Canine Pemphigus Treatment with Prednisone

Canine pemphigus represents an autoimmune disease that affects the skin and the mucous membranes of the dogs. Most often, the eruptions that characterize this health condition are seen on the ears, face and oral cavity. Oral corticosteroids such as Prednisone and Prednisolone are among the most efficient treatment options for canine pemphigus.

Types of Canine Pemphigus

There are several types of skin disorders that bear this name, Pemphigus foliaceus being the most common. The others are known as:

  • Pemphigus erythemtosus
  • Pemphigus vetetans
  • Pemphigus vulgaris

The latter is known to cause the most severe symptoms. Pemphigus vetetans, on the other hand, is the least serious variation of this health condition.

The breeds that are affected most often include:

  • Akita
  • Bearded Collie
  • Chow Chow
  • Dachsund
  • Doberman Pinscher
  • Finnish Spritz
  • Newfoundland dogs
  • Schipperke

Fortunately, Prednisone can be successfully used for all the variations of this disease. For an even more efficient treatment, Prednisone can be combined with immunosuppressant medication such as azathioprine.  


Prednisone Dosage

When the symptoms of canine pemphigus have been completely treated, the dosage needs to be decreased progressively. If the treatment is stopped suddenly, an adrenal crisis occurs and the effects may be fatal.

The dosage of prednisone depends on the type of medical disorder for which it is used, but it always depends on the weight of the dog. For inflammatory diseases, the dosage ranges between 0.1 and 0.3 mg for each pound of body weight. However, for canine pemphigus and other such autoimmune diseases, the recommended dosage varies between 1 mg and 3 mg per pound. Your dog will be administered this dose 3 times throughout the day.

In order to avoid adverse reactions and complications, it is highly recommended to administer the smallest dosage that relieves the symptoms. This way, veterinarians and dog owners are able to prevent the side effects of prednisone, which are not only numerous, but also very severe.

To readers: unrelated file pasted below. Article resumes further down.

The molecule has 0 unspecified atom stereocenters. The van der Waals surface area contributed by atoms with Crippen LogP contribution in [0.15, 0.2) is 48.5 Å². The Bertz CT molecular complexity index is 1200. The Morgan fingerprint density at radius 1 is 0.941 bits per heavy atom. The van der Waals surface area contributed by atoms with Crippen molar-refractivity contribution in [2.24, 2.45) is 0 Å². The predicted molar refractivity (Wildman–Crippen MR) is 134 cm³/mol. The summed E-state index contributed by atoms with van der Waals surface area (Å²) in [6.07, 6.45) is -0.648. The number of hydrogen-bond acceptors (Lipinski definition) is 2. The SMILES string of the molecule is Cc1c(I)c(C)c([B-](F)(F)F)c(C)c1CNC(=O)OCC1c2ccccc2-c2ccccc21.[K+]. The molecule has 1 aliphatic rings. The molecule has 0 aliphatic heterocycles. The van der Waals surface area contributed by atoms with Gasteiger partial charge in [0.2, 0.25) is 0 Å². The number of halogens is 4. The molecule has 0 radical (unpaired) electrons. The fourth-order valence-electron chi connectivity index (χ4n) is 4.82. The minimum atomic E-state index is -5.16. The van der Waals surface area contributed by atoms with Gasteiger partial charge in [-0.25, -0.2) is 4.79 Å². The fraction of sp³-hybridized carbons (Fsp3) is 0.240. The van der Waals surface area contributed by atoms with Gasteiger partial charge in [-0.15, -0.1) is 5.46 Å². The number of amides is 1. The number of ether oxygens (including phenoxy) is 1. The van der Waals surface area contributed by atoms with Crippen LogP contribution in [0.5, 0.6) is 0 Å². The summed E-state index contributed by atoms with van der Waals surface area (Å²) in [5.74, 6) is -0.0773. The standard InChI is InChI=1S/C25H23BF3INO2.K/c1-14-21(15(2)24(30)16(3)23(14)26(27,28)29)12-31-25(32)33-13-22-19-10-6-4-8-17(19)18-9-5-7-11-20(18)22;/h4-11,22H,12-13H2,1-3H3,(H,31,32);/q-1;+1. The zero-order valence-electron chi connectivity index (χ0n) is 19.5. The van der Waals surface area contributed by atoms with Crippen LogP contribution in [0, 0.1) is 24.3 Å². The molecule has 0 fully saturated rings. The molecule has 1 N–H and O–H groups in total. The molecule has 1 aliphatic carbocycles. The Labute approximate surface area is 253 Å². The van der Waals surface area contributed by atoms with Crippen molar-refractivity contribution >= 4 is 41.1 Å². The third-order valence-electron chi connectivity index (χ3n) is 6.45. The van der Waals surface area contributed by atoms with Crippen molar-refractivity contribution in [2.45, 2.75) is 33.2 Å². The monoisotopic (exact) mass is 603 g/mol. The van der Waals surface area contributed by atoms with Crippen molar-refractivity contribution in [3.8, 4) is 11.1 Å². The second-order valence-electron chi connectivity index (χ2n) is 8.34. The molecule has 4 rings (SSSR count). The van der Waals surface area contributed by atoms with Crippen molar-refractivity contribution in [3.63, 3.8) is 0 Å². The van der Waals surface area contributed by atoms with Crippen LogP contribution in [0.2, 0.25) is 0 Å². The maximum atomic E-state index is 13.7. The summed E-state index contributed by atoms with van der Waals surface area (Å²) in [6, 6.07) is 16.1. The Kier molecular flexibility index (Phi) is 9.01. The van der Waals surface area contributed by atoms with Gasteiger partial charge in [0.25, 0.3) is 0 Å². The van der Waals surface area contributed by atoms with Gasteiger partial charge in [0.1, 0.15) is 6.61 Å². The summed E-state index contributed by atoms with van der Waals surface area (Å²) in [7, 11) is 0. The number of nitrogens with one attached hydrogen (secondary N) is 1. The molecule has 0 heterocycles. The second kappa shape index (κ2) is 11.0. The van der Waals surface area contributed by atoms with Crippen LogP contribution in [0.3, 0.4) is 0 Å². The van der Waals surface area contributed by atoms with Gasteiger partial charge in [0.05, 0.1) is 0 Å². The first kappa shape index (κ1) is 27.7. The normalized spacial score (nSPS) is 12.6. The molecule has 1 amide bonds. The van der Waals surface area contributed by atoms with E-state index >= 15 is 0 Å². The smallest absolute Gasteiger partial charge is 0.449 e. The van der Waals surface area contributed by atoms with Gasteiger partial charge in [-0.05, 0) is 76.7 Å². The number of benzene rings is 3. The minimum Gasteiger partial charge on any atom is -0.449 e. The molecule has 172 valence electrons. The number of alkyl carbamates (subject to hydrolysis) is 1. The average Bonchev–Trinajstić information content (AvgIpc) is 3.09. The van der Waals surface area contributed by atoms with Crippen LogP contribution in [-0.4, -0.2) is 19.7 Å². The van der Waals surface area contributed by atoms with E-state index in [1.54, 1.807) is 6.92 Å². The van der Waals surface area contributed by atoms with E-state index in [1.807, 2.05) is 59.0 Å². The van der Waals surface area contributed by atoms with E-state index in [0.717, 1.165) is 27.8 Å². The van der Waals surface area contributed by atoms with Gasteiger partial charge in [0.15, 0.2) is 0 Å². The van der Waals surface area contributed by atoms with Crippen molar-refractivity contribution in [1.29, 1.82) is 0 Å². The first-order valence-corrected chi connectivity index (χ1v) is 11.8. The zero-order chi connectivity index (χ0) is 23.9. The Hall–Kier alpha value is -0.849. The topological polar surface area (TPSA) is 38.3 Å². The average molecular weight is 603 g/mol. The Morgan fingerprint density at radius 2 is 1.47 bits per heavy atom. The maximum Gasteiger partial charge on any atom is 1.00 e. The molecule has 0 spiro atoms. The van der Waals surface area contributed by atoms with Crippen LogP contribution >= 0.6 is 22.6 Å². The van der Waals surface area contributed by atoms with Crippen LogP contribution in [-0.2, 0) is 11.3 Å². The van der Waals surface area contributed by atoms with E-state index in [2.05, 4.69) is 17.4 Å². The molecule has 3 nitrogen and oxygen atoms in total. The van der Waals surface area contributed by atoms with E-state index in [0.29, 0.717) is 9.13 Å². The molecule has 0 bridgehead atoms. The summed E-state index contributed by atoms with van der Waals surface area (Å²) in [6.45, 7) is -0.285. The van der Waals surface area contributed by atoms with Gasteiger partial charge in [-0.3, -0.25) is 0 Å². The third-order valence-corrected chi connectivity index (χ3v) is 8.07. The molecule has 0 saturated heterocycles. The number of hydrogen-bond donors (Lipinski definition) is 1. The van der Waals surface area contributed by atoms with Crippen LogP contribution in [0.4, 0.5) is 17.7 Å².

Prednisone Contraindications and Interactions

There are certain situations when this corticosteroid is strictly contraindicated. More precisely, Prednisone should not be administered to dogs that suffer from:

  • Kidney damage
  • Liver damage
  • Stomach ulcer

Also, pregnant dogs should not be given this type of medication. Besides that, Prednisone can interact with several types of drugs, so under no circumstances should be administered at the same time. Such drugs include antihistamines and non-steroidal anti-inflammatory medication.

Side Effects of Prednisone

Adverse reactions are frequently observed if the dosage is not respected with strictness. However, there are certain cases when the dogs present sensitivity to this type of medication. The side effects that occur most often include:

  • Canine Cushing’s disease
  • Canine diabetes
  • Excessive thirst
  • Fatigue
  • Gastrointestinal disorders
  • Increased appetite
  • Joint inflammation
  • Loss of hair coat
  • Muscle wasting
  • Thinning of the skin

As some of the side effects mentioned above are very serious, dog owners are highly recommended to respect the dosage and to report any adverse reactions as soon as they are noticed.

Keep in mind that adverse reactions can be observed even if the dog is not sensitive to the drug and the dosage has been respected. Prolonged use of this corticosteroid can also lead to such side effects. Also, if administered for long periods of time, it leads to dependency, and as a direct consequence, its effectiveness drops in time.